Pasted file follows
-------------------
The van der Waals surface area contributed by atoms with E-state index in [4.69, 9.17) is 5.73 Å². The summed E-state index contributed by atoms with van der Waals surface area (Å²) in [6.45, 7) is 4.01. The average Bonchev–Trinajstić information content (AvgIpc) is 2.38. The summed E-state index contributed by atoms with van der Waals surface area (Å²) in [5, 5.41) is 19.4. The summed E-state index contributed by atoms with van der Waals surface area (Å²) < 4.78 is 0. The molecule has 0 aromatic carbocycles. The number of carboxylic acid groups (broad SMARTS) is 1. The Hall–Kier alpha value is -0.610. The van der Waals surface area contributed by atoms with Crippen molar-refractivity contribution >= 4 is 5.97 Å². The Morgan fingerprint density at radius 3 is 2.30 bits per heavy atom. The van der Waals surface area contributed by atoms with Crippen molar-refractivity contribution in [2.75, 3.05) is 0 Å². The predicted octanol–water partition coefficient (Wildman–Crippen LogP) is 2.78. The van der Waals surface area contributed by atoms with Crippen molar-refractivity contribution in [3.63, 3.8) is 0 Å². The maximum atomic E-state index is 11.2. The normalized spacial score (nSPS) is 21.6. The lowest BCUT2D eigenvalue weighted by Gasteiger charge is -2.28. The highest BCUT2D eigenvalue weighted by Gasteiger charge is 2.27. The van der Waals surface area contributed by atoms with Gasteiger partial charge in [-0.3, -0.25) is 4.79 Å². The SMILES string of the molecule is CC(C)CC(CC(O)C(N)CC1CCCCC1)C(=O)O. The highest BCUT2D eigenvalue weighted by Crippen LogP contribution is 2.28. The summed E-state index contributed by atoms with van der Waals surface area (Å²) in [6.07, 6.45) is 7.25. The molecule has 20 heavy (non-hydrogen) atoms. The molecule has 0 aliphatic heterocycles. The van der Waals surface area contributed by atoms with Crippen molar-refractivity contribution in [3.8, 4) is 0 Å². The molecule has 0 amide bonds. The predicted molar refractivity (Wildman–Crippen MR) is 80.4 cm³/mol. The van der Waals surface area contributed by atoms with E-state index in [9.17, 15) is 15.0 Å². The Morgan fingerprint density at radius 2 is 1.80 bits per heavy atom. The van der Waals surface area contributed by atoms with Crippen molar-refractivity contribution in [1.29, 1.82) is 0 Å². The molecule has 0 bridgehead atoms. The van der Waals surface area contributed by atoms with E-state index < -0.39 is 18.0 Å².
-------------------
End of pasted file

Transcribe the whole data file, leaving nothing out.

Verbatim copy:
The van der Waals surface area contributed by atoms with E-state index in [4.69, 9.17) is 5.73 Å². The summed E-state index contributed by atoms with van der Waals surface area (Å²) in [6.45, 7) is 4.01. The average Bonchev–Trinajstić information content (AvgIpc) is 2.38. The summed E-state index contributed by atoms with van der Waals surface area (Å²) in [5, 5.41) is 19.4. The summed E-state index contributed by atoms with van der Waals surface area (Å²) < 4.78 is 0. The molecule has 0 aromatic carbocycles. The number of carboxylic acid groups (broad SMARTS) is 1. The Hall–Kier alpha value is -0.610. The van der Waals surface area contributed by atoms with Crippen molar-refractivity contribution >= 4 is 5.97 Å². The Morgan fingerprint density at radius 3 is 2.30 bits per heavy atom. The van der Waals surface area contributed by atoms with Crippen molar-refractivity contribution in [2.75, 3.05) is 0 Å². The predicted octanol–water partition coefficient (Wildman–Crippen LogP) is 2.78. The van der Waals surface area contributed by atoms with Crippen molar-refractivity contribution in [3.63, 3.8) is 0 Å². The maximum atomic E-state index is 11.2. The normalized spacial score (nSPS) is 21.6. The lowest BCUT2D eigenvalue weighted by Gasteiger charge is -2.28. The highest BCUT2D eigenvalue weighted by Gasteiger charge is 2.27. The van der Waals surface area contributed by atoms with Gasteiger partial charge in [-0.3, -0.25) is 4.79 Å². The SMILES string of the molecule is CC(C)CC(CC(O)C(N)CC1CCCCC1)C(=O)O. The highest BCUT2D eigenvalue weighted by Crippen LogP contribution is 2.28. The summed E-state index contributed by atoms with van der Waals surface area (Å²) in [6.07, 6.45) is 7.25. The molecule has 20 heavy (non-hydrogen) atoms. The molecule has 0 aliphatic heterocycles. The van der Waals surface area contributed by atoms with Crippen molar-refractivity contribution in [3.8, 4) is 0 Å². The molecule has 0 amide bonds. The predicted molar refractivity (Wildman–Crippen MR) is 80.4 cm³/mol. The van der Waals surface area contributed by atoms with E-state index in [9.17, 15) is 15.0 Å². The Morgan fingerprint density at radius 2 is 1.80 bits per heavy atom. The van der Waals surface area contributed by atoms with Crippen molar-refractivity contribution in [1.29, 1.82) is 0 Å². The molecule has 0 bridgehead atoms. The van der Waals surface area contributed by atoms with E-state index < -0.39 is 18.0 Å².